Research has shown that the presence of a gun in a household where domestic violence exists significantly increases the risk of homicide in the home. A recent study revealed that out of all the murder cases involving female victims, 40 percent to 50 percent were killed by their husband, boyfriend, or ex. For male homicide victims, the percentage killed by their partners lies between 5 and 8 percent. Consequently, over the past several decades, many states have enacted aggressive laws restricting gun ownership rights in domestic violence situations.
Connecticut has some of the strictest gun laws in the country. The state laws provide a broader definition of domestic violence than federal law so it is necessary to understand the difference. If you have been accused of domestic violence, it is important that you know how this will affect your gun rights. Read on for more information about gun ownership and how it relates to your domestic violence case.
The History of Restricting Gun Ownership
There are several federal and state-level laws relating to the rights to gun ownership after someone has been charged with a violent crime. In 1968, after the assassination of President John F. Kennedy, the federal government passed legislation drastically changing gun ownership rights. This new law prohibited anyone convicted of a felony from owning a gun.
In 1996, federal law expanded to ban anyone who was convicted of misdemeanor domestic violence from possessing a firearm. The law defined misdemeanor criminal domestic violence as any crime that “has, as an element, the use or attempted use of physical force, or the threatened use of a deadly weapon, committed by a current or former spouse, parent, or guardian of the victim, by a person with whom the victim shares a child in common, by a person who is cohabiting with or has cohabited with the victim as a spouse, parent, or guardian, or by a person similarly situated to a spouse, parent, or guardian of the victim.”
In 2016, Connecticut expanded its own laws relating to domestic violence. The new law further protected victims of domestic violence, prohibiting anyone under a temporary restraining order from owning a gun. Previously, only persons who were the subject of a permanent restraining order were prohibited from possessing a gun.
What Cases Require Gun Owners to Give up Their Weapons?
Connecticut has strict gun laws and many domestic violence crimes fall under the guidelines of either federal or state laws. If you have been accused of any of the following, you may be forced to relinquish your firearms.
- Stalking in the second degree
- Physical violence against a member of the accused person’s household. As defined by Connecticut law this includes a child, spouse, parent, anyone you share a child with (regardless of marital status), a former partner, or anyone living in the same household.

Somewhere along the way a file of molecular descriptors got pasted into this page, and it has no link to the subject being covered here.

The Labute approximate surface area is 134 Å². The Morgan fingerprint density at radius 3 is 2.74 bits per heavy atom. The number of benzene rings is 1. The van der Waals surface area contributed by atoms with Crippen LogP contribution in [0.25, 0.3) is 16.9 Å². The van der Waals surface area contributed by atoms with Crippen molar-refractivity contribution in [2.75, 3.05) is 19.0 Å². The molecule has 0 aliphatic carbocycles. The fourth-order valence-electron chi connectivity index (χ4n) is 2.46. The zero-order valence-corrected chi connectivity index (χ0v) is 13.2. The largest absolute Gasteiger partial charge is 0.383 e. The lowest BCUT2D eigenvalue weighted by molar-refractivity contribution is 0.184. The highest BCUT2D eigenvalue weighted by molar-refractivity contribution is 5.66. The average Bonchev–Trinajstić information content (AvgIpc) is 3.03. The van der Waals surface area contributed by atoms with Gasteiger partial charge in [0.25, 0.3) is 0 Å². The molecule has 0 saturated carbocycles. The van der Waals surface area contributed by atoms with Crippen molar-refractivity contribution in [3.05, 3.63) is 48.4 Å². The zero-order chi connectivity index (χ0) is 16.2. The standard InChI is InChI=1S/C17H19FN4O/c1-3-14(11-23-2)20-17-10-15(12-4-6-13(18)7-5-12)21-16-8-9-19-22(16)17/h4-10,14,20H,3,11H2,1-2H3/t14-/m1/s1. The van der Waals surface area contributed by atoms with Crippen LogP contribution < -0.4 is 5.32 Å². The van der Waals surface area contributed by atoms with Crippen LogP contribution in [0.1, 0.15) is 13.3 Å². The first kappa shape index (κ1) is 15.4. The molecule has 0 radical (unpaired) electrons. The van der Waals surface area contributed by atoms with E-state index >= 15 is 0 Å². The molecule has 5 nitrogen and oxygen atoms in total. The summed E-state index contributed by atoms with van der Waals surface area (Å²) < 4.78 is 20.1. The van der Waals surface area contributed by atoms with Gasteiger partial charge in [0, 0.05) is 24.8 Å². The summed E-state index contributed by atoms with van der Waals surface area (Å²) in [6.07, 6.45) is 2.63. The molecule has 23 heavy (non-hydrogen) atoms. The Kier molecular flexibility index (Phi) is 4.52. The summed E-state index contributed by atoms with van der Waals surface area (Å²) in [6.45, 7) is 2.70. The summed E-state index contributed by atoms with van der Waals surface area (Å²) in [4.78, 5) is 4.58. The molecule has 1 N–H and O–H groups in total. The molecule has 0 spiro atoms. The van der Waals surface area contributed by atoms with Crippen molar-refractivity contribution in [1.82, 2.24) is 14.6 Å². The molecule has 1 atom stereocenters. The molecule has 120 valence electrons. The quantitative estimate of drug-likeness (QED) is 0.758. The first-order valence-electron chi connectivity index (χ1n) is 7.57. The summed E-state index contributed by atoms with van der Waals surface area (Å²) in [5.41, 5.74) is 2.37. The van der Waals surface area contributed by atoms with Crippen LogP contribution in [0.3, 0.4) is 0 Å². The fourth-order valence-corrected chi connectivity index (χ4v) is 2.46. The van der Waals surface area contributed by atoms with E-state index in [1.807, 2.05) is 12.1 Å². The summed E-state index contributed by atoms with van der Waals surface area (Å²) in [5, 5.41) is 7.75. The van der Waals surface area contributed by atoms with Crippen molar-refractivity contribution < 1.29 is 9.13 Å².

- Threats of violence against a member of the accused’s household
- You are subject to a temporary, permanent, or ex parte restraining order
If you were charged with domestic violence, it will be accompanied by a protective order which requires you to either stay away from the victim altogether or limits your interactions with the victim. In addition, you must relinquish all firearms to a federally licensed gun deal, emergency services, or the public protection commissioner (i.e. the state police) within two business days of receiving the order. You will also need to dispose of all ammunition or give it to someone legally permitted to possess a firearm.
Will I Have to Forfeit My Gun if I Wasn’t Found Guilty of a Crime?
Upon responding to a call for domestic violence, officers have the authority to immediately remove any firearms or ammunition that are in plain view. This means that you do not need to be found guilty or even formally charged before you are asked to surrender your firearms.
Furthermore, if someone files a restraining order against you, they will be given the opportunity to indicate whether they are aware of any firearms in your possession. If they allege the presence of firearms and you in fact have firearms, you will be forced to turn over any guns in your possession.
However, all firearms and ammunition removed from your home must be returned within seven days unless there is a court order stating otherwise. The court must hold a hearing within 14 days of the seizure of your firearms to determine whether they should be returned to your possession. If it is determined that you pose an immediate risk, the court can keep the weapons for up to one year.
What Happens if I Refuse to Relinquish My Guns?
It is both a federal and state felony offense to possess a firearm when you are not legally permitted to do so. Refusal to comply with an order to hand over your firearms, failure to disclose all of your firearms, or acquiring new weapons during a period in which you are not legally allowed to do so could result in federal or state charges. These charges can result in a mandatory sentence of two years in prison. It is never advisable to attempt to retain possession of your firearms when you are ordered to relinquish them or acquire new weapons while you are the subject of a restraining order. If you believe that your rights are being violated, do not attempt to handle the matter yourself. A criminal defense attorney is best qualified to advise you of the steps you should take.
An Experienced Attorney Can Help Defend Your Rights
There are many circumstances where you may find yourself accused of domestic violence or facing a restraining order. Often, false allegations can arise during times of domestic disputes or ongoing legal battles. If you are accused of domestic abuse or were asked to relinquish possession of your firearms, call an experienced domestic violence attorney right away so that you can learn more about your rights.